This might be why some non-nature people think I’m weird … but I don’t mind, like I said, it’s a relatively decent smell and it’s from an amazing animal. Plus, I’m normally finding / collecting spraint for conservation purposes, so it’s for a good cause.

I also thoroughly enjoyed being by the river, recent rain meant that it was flowing very well (possibly too much for the salmon to leap up against?). It was thundering down against the rocks, so loud that I could barely gather my thoughts! It was truely spectacular and worth going out in the drizzle.

A visit to heaven, and a busman’s holiday.

You may be quite intrigued by the title of the blog post, but you’ll have to wait a little bit longer to find out what it applies to. A clue though, it is to do with my weekend off. To start off with, I shall fill you in on my working week.

There has been a lot of office work this week – I’m creating a large spreadsheet from scratch, with thousands of entries, so that’s taking up a lot of my time. I can’t say it is the most exciting of work, but the spreadsheet will be very useful once it is in existence, and I’m coming across a variety of scientific names which amuse me – one of my favourites so far as been Veronica beccabunga, which is a plant called Brooklime. I often listen to the radio whilst typing as well, need to catch up on my favourite BBC Radio 4 comedy!

 

Thursday saw 60-ish local primary school children descend upon Gilfach Reserve for an organised day of environmental education, organised by the Radnorshire Outdoor Learning Network Group. It was a fantastic day where the children and teachers tried out a range of cool activities, including my favourite of river dipping! I reckon it’s my favourite because (a) you get to wear wellies, and wellies are awesome, (b) the children are discovering what is literally a whole new world – minibeasts underwater, where they can learn all about the fascinating adaptations, (c) it’s pretty much always lovely down by a pond or river, (d) more reasons that I can’t think of right now. You can find out more information about the great day we had over at RWT’s Facebook page.

Now onto the title of this blog post. This weekend I’ve had one of the ‘parentals’ visiting and on Saturday we took a little trip over to somewhere that is heavenly for the both of us – a town FULL of bookshops, antiques, charity shops (with more books!), boutique shops and a fabulous stationery shop. Can you guess where I’m talking about? If you guessed at Hay-On-Wye, aka the “town of books”, then you would be 100% correct, well done! Now I know this has little to do with nature, however I just had to include it in this blog post as I had so much fun there! I managed to resist buying too much, and it was lovely to have a potter around looking in all the shops and admiring the books (something I do often as a bookworm).

Sunday was spent on a busman’s holiday as we went over to Gilfach Reserve, and what a perfect day we chose for it! It was gorgeously sunny with just a touch of a breeze. It was great fun to introduce my mum to somewhere I loved – her first word when we entered the reserve was “Wow!”. NB: Gilfach does look absolutely stunning in autumn! She comments that it does feel like stepping back in time – very much in keeping with “the farm that time forgot”, and pleasingly (for me) that “there was more to the visitor centre than I expected”. We had a very relaxing time visiting all my favourite spots on the reserve – one of the fields near the visitor centre, the waterfall and the picnic benches at Pont Marteg (near the entrance to the reserve). We listened to the birds, admired the rushing waters and peered at interesting insects.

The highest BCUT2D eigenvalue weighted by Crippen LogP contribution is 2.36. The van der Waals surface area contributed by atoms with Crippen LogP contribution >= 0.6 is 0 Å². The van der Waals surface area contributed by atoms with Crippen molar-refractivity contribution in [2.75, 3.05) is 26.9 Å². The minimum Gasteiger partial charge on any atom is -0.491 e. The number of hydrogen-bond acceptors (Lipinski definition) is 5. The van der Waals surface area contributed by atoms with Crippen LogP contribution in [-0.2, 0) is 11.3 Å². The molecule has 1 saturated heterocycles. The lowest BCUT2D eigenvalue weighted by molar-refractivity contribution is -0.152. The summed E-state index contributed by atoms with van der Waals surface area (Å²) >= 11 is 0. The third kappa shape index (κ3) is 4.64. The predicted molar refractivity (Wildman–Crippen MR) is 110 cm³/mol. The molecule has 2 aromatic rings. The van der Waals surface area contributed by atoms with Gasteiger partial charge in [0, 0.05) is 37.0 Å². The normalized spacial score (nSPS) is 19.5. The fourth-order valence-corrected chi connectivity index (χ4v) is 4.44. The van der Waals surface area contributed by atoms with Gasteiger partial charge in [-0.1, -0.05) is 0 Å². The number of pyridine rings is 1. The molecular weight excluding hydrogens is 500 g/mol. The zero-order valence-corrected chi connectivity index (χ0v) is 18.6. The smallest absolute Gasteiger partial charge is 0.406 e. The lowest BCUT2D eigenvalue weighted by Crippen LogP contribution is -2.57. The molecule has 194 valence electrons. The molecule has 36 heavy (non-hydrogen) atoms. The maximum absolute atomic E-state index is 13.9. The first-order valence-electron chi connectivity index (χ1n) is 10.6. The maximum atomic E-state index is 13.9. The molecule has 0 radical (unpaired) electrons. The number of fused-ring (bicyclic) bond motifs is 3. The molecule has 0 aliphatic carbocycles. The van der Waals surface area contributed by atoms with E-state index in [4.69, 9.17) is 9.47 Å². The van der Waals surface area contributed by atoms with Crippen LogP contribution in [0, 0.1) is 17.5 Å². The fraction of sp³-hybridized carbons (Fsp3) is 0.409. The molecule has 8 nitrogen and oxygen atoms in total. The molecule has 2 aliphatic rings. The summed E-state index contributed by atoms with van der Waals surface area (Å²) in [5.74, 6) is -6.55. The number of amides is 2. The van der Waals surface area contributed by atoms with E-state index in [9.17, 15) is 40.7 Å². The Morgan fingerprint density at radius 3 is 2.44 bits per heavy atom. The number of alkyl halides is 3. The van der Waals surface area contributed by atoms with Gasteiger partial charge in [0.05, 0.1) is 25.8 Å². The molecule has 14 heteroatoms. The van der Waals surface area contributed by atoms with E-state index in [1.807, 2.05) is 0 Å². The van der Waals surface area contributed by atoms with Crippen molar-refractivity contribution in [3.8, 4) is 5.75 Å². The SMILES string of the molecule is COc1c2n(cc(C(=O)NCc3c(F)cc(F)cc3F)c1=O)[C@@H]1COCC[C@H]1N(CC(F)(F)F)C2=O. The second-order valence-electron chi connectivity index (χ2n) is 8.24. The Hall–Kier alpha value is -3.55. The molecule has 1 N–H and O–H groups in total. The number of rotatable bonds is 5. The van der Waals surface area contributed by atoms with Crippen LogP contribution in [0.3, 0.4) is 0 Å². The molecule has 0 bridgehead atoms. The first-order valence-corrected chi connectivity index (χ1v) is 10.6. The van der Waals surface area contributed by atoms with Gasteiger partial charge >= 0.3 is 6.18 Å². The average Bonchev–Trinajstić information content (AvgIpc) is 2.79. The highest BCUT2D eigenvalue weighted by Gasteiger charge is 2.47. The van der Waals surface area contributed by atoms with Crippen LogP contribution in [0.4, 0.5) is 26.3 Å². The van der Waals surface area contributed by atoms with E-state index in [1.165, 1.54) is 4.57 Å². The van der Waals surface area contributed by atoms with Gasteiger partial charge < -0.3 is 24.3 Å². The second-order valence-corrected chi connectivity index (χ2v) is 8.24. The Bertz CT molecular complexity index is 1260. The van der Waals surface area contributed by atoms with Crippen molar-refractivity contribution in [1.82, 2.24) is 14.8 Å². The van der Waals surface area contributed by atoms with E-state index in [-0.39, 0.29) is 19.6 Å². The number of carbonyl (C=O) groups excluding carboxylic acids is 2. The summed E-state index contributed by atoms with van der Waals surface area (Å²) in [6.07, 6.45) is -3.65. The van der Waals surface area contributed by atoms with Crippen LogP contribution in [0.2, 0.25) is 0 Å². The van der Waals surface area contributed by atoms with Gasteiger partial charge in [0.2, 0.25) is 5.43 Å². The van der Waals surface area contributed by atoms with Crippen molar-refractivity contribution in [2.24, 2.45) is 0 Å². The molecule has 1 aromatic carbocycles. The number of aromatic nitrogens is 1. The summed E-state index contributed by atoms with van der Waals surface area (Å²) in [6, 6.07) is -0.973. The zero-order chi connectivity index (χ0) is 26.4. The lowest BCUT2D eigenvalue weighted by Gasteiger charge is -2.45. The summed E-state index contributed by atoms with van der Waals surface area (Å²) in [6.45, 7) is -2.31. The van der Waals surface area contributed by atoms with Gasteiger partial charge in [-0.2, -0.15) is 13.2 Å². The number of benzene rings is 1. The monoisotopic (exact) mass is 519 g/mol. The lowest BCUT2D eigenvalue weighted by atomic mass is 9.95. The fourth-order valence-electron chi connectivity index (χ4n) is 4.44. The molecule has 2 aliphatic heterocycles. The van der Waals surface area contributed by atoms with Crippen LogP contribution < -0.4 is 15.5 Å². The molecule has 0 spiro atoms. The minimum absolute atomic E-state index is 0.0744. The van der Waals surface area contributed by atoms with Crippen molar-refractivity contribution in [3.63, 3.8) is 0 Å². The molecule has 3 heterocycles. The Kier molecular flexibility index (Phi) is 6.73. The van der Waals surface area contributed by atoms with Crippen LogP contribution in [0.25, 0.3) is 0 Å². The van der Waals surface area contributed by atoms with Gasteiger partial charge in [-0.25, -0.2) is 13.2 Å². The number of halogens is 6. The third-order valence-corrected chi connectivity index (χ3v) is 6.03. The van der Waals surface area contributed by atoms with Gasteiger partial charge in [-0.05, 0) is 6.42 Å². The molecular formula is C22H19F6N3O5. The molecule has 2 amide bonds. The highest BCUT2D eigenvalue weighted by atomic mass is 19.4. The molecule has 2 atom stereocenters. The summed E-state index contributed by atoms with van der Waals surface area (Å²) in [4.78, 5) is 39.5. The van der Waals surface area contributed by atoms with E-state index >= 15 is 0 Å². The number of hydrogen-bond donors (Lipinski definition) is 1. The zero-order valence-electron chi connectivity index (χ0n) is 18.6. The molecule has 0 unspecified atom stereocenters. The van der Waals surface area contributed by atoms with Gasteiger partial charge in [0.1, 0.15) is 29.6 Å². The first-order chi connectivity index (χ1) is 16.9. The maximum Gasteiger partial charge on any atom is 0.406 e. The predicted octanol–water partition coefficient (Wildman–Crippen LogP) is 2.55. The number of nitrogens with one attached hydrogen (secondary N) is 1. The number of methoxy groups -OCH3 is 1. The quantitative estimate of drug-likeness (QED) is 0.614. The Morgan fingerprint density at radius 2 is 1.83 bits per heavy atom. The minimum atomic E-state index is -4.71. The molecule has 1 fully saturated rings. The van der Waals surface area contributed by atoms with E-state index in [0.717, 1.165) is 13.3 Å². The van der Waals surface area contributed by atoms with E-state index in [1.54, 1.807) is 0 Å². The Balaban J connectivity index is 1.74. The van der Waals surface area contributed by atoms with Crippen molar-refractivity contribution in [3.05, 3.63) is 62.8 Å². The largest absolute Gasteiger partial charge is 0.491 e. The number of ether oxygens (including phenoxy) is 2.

We then proceeded on to somewhere I had heard much about, but hadn’t got round to visit, the Elan Valley. What a fabulous spot, and we had both completely underestimated how the expanse of the valley – it is HUGE! As I asked at one point, “How many dams [and reservoirs] are there?!” I was rather pleased as I managed to score a moth record in a new location, a Canary-shouldered Thorn resting in a corner of the visitor centre. I believe the visitor centre staff/volunteer were rather bemused by my enthusiasm for the moth, but then, it is one of my favourites as it is a great example of how moths can be just as pretty as butterflies!

Being the stereotypical enthusiast that I am, I was soon pointing out the ID features of various wildlife to my mum (including the former insects), particularly discussing the trees by the dam. Below are two features of one tree, an Ash tree, which was one of the first trees that I learnt to identify – back when I was volunteering/working at ZSL London Zoo (Ash can be used as food / enrichment for a range of animals including giraffes). The two features I remember most are the leaves and the buds.

  • LEAVES: The leaves you see on a stem are actually called leaflets, and are in pairs with an odd one on the end. The leaflets are pointed and slightly toothed.
  • BUDS: The buds are rather distinctive, they are black and quite ‘velvety’ in in appearance (in the photo below, you can just about make out the black buds).

Having had a yummy lunch at the Elan Valley visitor centre, we decided to squeeze in some more food with tea and cake at the Penbont House Tea Rooms, and I’m very glad we did. First, it was very yummy. Second, it was very quaint with cute china. Third, it has a fantastic view looking out from the Tea Rooms. Fourth, we loved watching the cheeky chickens looking for crumbs. Fifth, I had a very close encounter with a chaffinch who evidently didn’t realise I was there and came to less than a foot away from me! It was great because he was obviously looking at me, but hadn’t realised that I was not just a new part of the furniture! I am gutted that I didn’t have my camera out, but I didn’t dare try because I didn’t want to scare him off!

Last but not least, I finally stopped off on the route back from Rhayader to take a photo of the wooden sculpture on the side of the busy road. A brilliant celebration of local wildlife – an otter chasing salmon.